A cocoa prize that enables a good future – the reality in the largest cocoa-growing countries, Ivory Coast and Ghana, unfortunately looks different from this simple wish: “The world market price is too low to provide a living income. On top of that, the farmers’ plots under cultivation are small and yields are low,” explains Anne Marie Yao, Cocoa Manager of Fairtrade Africa, at the ISM confectionery trade fair. In addition to poverty, climate change and the migration of young people are endangering the cocoa supply chains. For more sustainability in their supply chains, more and more companies are sourcing Fairtrade cocoa and it’s becoming increasingly important in Germany. According to initial projections, sales in 2019 will grow by 28 percent to around 70,0000 tonnes of Fairtrade cocoa; a market share of 15 percent.
Despite its success, Fairtrade demands legislation for human rights due diligence: “Partners who commit themselves to sustainability have higher costs and a competitive disadvantage; it’s not fair”, said TransFair CEO Dieter Overath. “It’s time for politicians to promote sustainable products and ethical consumption and to ensure fair competition in the interest of the weakest. “
Beyond certification – long term projects to empower small holder farmers
Lidl gives an example on what long-term commitment on the ground could look like: in cooperation with the Gesellschaft für Internationale Zusammenarbeit (GIZ), the discounter set up the PROCACAO agricultural school in Ivory Coast which after eight years is now working independently. More than 18,000 farmers have been trained in sustainable cocoa farming, have been able to increase their yields significantly and pass on the knowledge they have acquired. Together with Fairtrade, Lidl has started a long-term project in Ghana in which the cocoa supply chain for chocolate bars is physically traceable. “Our commitment in Côte d’Ivoire and Ghana helps to make supply chains more transparent and fairer,” says Florian Schütze, Authorised Representative CSR Purchasing at Lidl International. “In order to achieve long-term improvements, Lidl made a voluntary commitment during the International Green Week in January to secure a living income in the supply chains of its private labels.”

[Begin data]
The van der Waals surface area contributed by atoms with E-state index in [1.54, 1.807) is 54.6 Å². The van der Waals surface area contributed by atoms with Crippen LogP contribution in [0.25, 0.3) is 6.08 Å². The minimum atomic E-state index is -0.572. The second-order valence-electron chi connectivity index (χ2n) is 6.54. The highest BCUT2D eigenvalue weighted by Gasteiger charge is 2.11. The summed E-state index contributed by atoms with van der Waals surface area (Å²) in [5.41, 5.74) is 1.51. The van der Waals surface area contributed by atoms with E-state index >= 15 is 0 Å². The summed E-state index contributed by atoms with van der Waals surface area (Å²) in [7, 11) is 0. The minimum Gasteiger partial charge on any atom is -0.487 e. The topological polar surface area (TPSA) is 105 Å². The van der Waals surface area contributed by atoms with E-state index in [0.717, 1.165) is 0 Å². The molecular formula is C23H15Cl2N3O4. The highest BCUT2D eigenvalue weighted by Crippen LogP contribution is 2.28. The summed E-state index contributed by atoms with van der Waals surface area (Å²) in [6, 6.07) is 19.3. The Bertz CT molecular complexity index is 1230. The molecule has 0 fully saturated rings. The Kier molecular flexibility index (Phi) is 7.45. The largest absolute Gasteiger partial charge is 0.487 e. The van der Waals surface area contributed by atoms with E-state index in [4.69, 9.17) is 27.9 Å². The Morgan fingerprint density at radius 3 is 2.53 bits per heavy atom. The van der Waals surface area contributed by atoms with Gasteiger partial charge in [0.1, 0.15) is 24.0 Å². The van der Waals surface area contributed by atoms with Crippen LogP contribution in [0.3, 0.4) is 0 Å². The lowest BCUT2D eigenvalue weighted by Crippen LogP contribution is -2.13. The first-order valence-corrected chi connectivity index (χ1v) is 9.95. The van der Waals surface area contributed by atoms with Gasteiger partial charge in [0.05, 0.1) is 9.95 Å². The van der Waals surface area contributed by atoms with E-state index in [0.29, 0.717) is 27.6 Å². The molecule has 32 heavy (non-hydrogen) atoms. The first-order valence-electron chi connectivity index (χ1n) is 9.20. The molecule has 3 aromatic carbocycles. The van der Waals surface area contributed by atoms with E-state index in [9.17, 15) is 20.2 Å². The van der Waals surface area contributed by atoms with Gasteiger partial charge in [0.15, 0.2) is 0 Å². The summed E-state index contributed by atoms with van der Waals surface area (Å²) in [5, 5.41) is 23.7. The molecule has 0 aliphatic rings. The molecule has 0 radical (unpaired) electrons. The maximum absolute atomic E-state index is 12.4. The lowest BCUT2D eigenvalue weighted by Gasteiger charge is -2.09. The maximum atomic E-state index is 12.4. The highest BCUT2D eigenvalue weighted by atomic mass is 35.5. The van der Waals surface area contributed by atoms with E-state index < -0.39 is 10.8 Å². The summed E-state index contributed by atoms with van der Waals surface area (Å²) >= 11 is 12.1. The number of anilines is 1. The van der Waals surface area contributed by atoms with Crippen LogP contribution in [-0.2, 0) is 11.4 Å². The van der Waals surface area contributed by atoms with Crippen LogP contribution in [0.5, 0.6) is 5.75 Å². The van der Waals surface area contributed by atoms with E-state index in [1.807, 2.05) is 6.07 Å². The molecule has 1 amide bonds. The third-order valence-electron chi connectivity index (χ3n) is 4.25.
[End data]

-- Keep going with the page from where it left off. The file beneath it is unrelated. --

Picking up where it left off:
Trees as a bulwark against climate change
The price pressure not only has a negative effect on people. More than 90 per cent of West Africa’s primeval forests have disappeared. They fell victim to cocoa cultivation, among other things. To counteract the destruction, the Swiss chocolate manufacturer Chocolats Halba, together with Fairtrade Africa and other partners, has launched a project in Ghana. 2,500 farmers are being supported in converting their cocoa monocultures into biologically diverse agroforestry plots. Over the next three years, 400 hectares of cocoa plantations will be upgraded with fruit trees, precious woods and crops such as beans and corn. “The method of dynamic agroforestry cultivation can significantly increase the productivity of cocoa plantations. On the same plot of land, farmers can grow food and precious woods, which contributes significantly to increasing their income, climate resilience and forest preservation,” says Petra Heid, Head of Sustainability Chocolats Halba/Sunray.
Diverse problems need diverse solutions
Anne Marie Yao of Fairtrade Africa confirms that various approaches are needed to improve the situation: “Our aim is to diversify cultivation so that people can generate income beyond cocoa. Through trainings we raise awareness for child protection and actively involve young people actively in the process. We also specifically train women, as they are often the most vulnerable ones, working the most and receiving the lowest income”.
Yao appeals to the confectionery industry, politicians and consumers to commit to Fairtrade: “The minimum price provides for stability and planning security. The Fairtrade premium contributes to implementing community-based projects.” Fairtrade welcomes the announcement by Ghana and Côte d’Ivoire to introduce a state premium (Living Income Differential) for cocoa. “This is a good initiative of which all farmers, including non-certified ones, could benefit,” says Yao.
Fairtrade sugar and honey
Sales of Fairtrade sugar and honey are growing. In total, around 11,700 tonnes of Fairtrade sugar were used in Germany in 2019, an increase of 17 per cent,of which half is sold as household sugar and half is processed into soft drinks, ice cream and confectionery. Fairtrade honey sales rose by eight percent to 1,400 tonnes.
As a new partner, Zentis is launching products with Fairtrade cocoa this year. The advertising industry is increasingly relying on fair trade cocoa, including CD-Lux, Kalfany Süße Werbung, Vogel’s Süße Werbe Ideen or Jung Since 1828.